The game is customizable and you can play around with the settings to make it best for your child.  There are two modes:  free and 5 Stars mode.  In the 5 Star mode, the focus is on learning the letter by tracing it 5 times.  Once it's successfully traced 5 times, the child earns a star that is then displayed on the home screen with all of the letters.
Don't forget to use a stylus when using this app with your kids.  Also, anytime possible, have them practice writing on paper or a chalkboard immediately after completing it on the iPad.  

Pepi Play has a series of apps that are ideal for preschoolers that work on fine motor, visual motor/perceptual and other academic skills.  My own daughter can play these games for hours and they are often the go to apps when my children at work have earned iPad choice!  
Pepi Tree-in this educational game, children get to explore a variety of tree-dwelling animals and learn about some of their habits.  They get to learn about where they live, what they eat and what different animals look like.  There are six separate games in this app and each one works on some kind of occupational therapy goal.  My kids really love feeding the caterpillars different foods and watching them turn into beautiful butterflies.  I like the owl who uses his night vision to find all of the other animals who are also away at night.  Highly motivating app that works on improving visual motor, visual tracking, fine motor, bilateral coordination and focus/attentional skills.

Wallykazam!  Letter and Word Magic-this preschool literacy app is a big hit amongst my preschoolers and younger school age children.  For kids who are struggling with reading, I find that they are more motivated to work on this skill when some of their favorite characters are involved.  The goal of the game is to help Wally and all his friends in a variety of adventures.  There are several games built into this app that work on phonemic awareness, letter recognition and letter-sound associations.  Additionally, your child can learn how to write letters by tracing them in the stars.  It is highly interactive and keeps even the most frustrated early learner motivated and engaged.  For some of my older children, I have them trace the letters using a stylus so we can work on proper grasp on writing instruments.  If you have children who are struggling with handwriting as well, this is a good game to use in conjunction with handwriting activities.  After they have traced the letter in the sky, have them write it on paper or on a chalkboard.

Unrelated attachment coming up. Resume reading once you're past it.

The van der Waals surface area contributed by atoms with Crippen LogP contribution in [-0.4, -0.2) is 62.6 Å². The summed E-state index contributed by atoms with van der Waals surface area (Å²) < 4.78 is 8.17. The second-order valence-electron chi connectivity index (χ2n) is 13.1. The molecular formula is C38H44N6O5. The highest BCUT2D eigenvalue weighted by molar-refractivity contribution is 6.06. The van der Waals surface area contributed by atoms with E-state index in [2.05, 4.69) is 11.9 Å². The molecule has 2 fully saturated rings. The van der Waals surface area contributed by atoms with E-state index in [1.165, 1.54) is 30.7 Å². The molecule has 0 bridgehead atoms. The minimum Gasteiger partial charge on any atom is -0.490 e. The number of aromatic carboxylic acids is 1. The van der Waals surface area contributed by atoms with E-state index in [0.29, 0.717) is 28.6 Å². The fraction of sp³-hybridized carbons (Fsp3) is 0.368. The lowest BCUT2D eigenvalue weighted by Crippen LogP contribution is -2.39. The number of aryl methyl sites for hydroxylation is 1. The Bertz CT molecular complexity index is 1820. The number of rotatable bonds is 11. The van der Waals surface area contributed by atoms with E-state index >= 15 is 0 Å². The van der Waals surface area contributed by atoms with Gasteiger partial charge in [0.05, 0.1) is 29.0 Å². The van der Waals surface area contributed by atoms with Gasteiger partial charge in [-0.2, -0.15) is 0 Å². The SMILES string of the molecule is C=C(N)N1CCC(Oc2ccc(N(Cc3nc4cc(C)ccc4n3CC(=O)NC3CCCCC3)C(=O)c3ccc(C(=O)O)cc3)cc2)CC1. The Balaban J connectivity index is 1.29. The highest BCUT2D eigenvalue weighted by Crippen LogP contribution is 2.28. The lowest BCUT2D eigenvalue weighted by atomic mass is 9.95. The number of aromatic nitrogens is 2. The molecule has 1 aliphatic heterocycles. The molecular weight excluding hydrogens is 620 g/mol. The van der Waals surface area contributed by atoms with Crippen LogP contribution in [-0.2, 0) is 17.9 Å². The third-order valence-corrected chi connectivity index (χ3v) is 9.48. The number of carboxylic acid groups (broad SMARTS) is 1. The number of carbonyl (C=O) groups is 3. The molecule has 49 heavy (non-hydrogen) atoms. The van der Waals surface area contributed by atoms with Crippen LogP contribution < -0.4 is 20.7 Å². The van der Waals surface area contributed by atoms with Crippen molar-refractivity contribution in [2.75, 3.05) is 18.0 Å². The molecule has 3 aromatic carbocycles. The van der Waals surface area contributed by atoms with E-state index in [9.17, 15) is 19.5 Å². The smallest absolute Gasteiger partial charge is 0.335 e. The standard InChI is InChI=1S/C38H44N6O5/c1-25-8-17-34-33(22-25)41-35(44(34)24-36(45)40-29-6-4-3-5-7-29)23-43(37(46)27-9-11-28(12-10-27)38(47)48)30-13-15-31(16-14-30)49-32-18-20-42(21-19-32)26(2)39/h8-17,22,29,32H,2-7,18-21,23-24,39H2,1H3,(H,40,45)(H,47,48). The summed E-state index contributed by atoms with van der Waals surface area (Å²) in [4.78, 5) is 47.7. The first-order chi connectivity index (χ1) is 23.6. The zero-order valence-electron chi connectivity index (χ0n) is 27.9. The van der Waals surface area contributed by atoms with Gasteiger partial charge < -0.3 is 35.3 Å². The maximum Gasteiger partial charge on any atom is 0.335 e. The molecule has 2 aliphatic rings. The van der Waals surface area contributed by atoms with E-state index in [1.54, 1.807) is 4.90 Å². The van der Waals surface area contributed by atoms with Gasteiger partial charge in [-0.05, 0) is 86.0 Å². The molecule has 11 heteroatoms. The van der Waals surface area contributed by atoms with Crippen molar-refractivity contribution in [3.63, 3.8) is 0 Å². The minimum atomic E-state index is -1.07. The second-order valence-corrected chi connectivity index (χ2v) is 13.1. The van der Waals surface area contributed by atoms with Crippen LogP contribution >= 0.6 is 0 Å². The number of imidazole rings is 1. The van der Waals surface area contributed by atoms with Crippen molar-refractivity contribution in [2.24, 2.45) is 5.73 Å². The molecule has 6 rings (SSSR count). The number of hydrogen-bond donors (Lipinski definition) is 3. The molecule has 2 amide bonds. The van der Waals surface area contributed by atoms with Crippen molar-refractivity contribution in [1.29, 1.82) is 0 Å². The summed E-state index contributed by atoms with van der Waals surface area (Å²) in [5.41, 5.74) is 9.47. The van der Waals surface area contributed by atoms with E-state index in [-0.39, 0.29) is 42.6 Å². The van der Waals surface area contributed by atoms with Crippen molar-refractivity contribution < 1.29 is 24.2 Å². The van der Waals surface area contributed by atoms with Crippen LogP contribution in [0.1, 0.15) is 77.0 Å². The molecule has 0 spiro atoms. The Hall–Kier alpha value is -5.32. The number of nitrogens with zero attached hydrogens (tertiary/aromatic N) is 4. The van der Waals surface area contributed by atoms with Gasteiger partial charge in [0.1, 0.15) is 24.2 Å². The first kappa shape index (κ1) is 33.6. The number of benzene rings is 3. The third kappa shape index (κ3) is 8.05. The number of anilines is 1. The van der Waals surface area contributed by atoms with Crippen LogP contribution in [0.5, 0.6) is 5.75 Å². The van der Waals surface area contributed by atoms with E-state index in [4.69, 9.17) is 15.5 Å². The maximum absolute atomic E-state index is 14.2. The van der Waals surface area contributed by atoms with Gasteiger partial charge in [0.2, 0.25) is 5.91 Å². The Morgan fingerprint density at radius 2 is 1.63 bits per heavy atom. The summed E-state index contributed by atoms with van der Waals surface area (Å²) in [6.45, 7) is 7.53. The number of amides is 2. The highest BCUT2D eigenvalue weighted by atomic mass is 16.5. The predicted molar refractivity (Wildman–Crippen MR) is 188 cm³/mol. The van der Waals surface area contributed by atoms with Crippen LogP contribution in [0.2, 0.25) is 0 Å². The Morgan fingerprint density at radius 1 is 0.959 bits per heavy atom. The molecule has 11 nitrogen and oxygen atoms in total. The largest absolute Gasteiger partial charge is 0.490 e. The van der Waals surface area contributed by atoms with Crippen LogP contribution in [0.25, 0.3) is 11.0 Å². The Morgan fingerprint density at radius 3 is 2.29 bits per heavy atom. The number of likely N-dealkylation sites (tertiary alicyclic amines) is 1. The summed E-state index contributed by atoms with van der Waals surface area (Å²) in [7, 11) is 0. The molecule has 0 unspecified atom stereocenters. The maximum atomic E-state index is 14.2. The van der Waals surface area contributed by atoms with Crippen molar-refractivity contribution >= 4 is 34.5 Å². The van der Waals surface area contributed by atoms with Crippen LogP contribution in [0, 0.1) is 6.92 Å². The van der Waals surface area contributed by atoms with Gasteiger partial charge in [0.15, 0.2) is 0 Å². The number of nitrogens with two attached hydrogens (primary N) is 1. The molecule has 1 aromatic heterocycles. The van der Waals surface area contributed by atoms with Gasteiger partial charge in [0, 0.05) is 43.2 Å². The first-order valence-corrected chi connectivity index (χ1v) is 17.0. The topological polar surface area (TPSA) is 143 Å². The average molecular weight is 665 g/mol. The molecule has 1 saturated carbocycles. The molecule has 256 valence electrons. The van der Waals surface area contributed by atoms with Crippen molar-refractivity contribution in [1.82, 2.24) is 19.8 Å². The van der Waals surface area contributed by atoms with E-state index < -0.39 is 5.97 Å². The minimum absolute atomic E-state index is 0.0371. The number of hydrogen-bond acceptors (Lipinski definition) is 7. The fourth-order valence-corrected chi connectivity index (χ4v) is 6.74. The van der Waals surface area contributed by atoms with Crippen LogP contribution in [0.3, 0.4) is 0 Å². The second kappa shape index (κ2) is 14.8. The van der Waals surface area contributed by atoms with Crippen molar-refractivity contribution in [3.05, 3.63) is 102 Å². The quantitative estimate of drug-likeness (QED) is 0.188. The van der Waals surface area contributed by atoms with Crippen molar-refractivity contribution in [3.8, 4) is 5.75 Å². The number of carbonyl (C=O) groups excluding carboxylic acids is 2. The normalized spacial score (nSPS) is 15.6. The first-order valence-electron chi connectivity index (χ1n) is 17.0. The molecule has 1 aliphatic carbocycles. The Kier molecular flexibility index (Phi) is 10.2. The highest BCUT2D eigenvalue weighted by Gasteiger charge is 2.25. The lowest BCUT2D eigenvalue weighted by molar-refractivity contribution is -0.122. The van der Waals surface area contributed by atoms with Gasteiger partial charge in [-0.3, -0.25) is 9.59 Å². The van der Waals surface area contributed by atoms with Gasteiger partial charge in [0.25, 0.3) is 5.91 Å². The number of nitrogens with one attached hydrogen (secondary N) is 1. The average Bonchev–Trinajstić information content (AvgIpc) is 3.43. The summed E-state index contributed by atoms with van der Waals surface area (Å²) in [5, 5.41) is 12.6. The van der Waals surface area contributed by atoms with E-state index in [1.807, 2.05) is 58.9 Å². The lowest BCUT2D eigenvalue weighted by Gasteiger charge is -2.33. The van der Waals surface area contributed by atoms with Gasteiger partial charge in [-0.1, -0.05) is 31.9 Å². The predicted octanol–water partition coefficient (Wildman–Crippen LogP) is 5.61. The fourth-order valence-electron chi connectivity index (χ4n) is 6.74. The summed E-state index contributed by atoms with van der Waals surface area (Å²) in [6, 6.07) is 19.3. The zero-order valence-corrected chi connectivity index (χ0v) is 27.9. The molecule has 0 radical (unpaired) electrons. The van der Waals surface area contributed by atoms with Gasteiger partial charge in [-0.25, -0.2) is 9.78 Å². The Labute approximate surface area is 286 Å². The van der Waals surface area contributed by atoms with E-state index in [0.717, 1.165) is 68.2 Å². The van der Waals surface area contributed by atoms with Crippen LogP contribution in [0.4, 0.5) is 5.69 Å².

Super Stretch-while I am not one who does yoga personally, I recognize and appreciate the therapeutic benefits of it and have used it often in my sessions.  Not only is it great for working on overall body strength, it also works on motor planning, focus/attentional skills and breath control.  Whether you do it individually or in a small group, I have found that my kids love following Super Stretch on his adventures.  I like that you can pick and choose which poses you want to work on so it can work on individual goals for each child.  I have used this in my social skills group many times and I love how the kids look at each other to figure out how to get themselves in the different poses.  If you have a child who has modulation and focus/attention difficulties, you can use this app in the beginning of your sessions to work on grounding them and getting them ready for their session.

I know this is a lot of information...perhaps too much!  I also know that this is just a small sampling of the amazing apps out there that can be used to motivate and encourage children to learn a variety of skills.  I feel like it is highly important for me to repeat that it's important to use the iPad as an addition to your regular therapy sessions and not let it replace the hands on, multi-sensory experiences you offer in your work environment.  For some of my kids, the iPad is used as a reward for doing all of their other work.  For others, it is used as a side-by-side activity when working on handwriting.

If you have any outstanding apps that you would like to share, please let me know!  I am always excited to learn about new apps out there and use them during my sessions.  I also know that many of my readers would be excited to hear what you have to say as well.  As always, I am just a click away!